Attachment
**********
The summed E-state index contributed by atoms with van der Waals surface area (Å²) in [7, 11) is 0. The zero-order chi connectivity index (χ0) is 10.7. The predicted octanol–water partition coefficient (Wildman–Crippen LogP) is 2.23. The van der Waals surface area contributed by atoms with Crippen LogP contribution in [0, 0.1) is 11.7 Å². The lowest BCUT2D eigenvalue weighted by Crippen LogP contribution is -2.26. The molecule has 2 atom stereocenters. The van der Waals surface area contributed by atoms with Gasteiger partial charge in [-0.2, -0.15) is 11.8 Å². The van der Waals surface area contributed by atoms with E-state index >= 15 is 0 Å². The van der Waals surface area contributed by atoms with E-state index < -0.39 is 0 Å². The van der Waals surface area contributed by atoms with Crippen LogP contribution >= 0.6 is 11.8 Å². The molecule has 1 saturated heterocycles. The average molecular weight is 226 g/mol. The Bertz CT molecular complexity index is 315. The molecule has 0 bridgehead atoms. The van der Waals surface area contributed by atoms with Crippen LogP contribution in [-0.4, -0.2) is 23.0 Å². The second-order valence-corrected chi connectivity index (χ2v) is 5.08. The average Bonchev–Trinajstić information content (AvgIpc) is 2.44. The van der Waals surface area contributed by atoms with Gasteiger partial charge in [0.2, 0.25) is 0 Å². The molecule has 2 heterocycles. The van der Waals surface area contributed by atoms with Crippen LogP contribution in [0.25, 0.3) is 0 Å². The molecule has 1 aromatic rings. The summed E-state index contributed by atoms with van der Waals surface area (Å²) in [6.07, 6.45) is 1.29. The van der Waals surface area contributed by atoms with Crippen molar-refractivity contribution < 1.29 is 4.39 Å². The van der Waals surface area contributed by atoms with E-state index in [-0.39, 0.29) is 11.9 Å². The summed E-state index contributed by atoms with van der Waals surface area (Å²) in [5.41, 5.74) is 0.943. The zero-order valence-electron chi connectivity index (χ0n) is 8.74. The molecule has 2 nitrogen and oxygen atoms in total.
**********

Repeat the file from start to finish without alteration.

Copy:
The summed E-state index contributed by atoms with van der Waals surface area (Å²) in [7, 11) is 0. The zero-order chi connectivity index (χ0) is 10.7. The predicted octanol–water partition coefficient (Wildman–Crippen LogP) is 2.23. The van der Waals surface area contributed by atoms with Crippen LogP contribution in [0, 0.1) is 11.7 Å². The lowest BCUT2D eigenvalue weighted by Crippen LogP contribution is -2.26. The molecule has 2 atom stereocenters. The van der Waals surface area contributed by atoms with Gasteiger partial charge in [-0.2, -0.15) is 11.8 Å². The van der Waals surface area contributed by atoms with E-state index >= 15 is 0 Å². The van der Waals surface area contributed by atoms with E-state index < -0.39 is 0 Å². The van der Waals surface area contributed by atoms with Crippen LogP contribution >= 0.6 is 11.8 Å². The molecule has 1 saturated heterocycles. The average molecular weight is 226 g/mol. The Bertz CT molecular complexity index is 315. The molecule has 0 bridgehead atoms. The van der Waals surface area contributed by atoms with Crippen LogP contribution in [-0.4, -0.2) is 23.0 Å². The second-order valence-corrected chi connectivity index (χ2v) is 5.08. The average Bonchev–Trinajstić information content (AvgIpc) is 2.44. The van der Waals surface area contributed by atoms with Gasteiger partial charge in [0.2, 0.25) is 0 Å². The molecule has 2 heterocycles. The van der Waals surface area contributed by atoms with Crippen LogP contribution in [0.25, 0.3) is 0 Å². The molecule has 1 aromatic rings. The summed E-state index contributed by atoms with van der Waals surface area (Å²) in [6.07, 6.45) is 1.29. The van der Waals surface area contributed by atoms with Crippen molar-refractivity contribution < 1.29 is 4.39 Å². The van der Waals surface area contributed by atoms with E-state index in [-0.39, 0.29) is 11.9 Å². The summed E-state index contributed by atoms with van der Waals surface area (Å²) in [5.41, 5.74) is 0.943. The zero-order valence-electron chi connectivity index (χ0n) is 8.74. The molecule has 2 nitrogen and oxygen atoms in total.